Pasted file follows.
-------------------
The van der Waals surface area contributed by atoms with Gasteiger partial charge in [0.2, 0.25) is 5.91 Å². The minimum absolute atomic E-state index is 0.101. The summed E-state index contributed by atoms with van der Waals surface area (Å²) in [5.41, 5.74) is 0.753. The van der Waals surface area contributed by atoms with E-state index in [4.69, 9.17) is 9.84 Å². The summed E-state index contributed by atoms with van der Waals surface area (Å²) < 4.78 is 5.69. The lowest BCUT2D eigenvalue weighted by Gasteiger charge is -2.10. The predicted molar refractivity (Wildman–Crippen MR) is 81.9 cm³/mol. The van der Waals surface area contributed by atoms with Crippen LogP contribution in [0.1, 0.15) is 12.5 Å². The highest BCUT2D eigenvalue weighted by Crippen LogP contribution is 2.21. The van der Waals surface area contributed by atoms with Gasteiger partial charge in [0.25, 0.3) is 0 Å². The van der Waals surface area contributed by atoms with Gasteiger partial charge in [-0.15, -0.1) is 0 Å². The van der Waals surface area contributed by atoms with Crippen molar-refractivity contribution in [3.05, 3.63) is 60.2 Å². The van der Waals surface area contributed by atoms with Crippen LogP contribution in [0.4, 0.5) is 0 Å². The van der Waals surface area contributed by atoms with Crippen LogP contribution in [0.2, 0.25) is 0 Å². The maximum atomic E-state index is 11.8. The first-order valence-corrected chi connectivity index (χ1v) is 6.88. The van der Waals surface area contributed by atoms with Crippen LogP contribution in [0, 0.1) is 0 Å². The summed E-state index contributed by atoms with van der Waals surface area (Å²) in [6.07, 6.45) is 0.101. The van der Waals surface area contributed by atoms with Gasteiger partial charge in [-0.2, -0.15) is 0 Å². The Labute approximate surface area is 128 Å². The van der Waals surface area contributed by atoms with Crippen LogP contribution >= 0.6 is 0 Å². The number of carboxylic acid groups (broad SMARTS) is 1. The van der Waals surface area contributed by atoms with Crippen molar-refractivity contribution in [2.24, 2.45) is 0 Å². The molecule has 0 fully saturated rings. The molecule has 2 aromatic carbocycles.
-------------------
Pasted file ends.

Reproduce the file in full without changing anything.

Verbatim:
The van der Waals surface area contributed by atoms with Gasteiger partial charge in [0.2, 0.25) is 5.91 Å². The minimum absolute atomic E-state index is 0.101. The summed E-state index contributed by atoms with van der Waals surface area (Å²) in [5.41, 5.74) is 0.753. The van der Waals surface area contributed by atoms with E-state index in [4.69, 9.17) is 9.84 Å². The summed E-state index contributed by atoms with van der Waals surface area (Å²) < 4.78 is 5.69. The lowest BCUT2D eigenvalue weighted by Gasteiger charge is -2.10. The predicted molar refractivity (Wildman–Crippen MR) is 81.9 cm³/mol. The van der Waals surface area contributed by atoms with Crippen LogP contribution in [0.1, 0.15) is 12.5 Å². The highest BCUT2D eigenvalue weighted by Crippen LogP contribution is 2.21. The van der Waals surface area contributed by atoms with Gasteiger partial charge in [0.25, 0.3) is 0 Å². The van der Waals surface area contributed by atoms with Gasteiger partial charge in [-0.15, -0.1) is 0 Å². The van der Waals surface area contributed by atoms with Crippen molar-refractivity contribution in [3.05, 3.63) is 60.2 Å². The van der Waals surface area contributed by atoms with Crippen LogP contribution in [0.4, 0.5) is 0 Å². The van der Waals surface area contributed by atoms with Crippen LogP contribution in [0.2, 0.25) is 0 Å². The maximum atomic E-state index is 11.8. The first-order valence-corrected chi connectivity index (χ1v) is 6.88. The van der Waals surface area contributed by atoms with Crippen LogP contribution in [0, 0.1) is 0 Å². The summed E-state index contributed by atoms with van der Waals surface area (Å²) in [6.07, 6.45) is 0.101. The van der Waals surface area contributed by atoms with Gasteiger partial charge in [-0.2, -0.15) is 0 Å². The Labute approximate surface area is 128 Å². The van der Waals surface area contributed by atoms with Crippen LogP contribution >= 0.6 is 0 Å². The number of carboxylic acid groups (broad SMARTS) is 1. The van der Waals surface area contributed by atoms with Crippen molar-refractivity contribution in [2.24, 2.45) is 0 Å². The molecule has 0 fully saturated rings. The molecule has 2 aromatic carbocycles.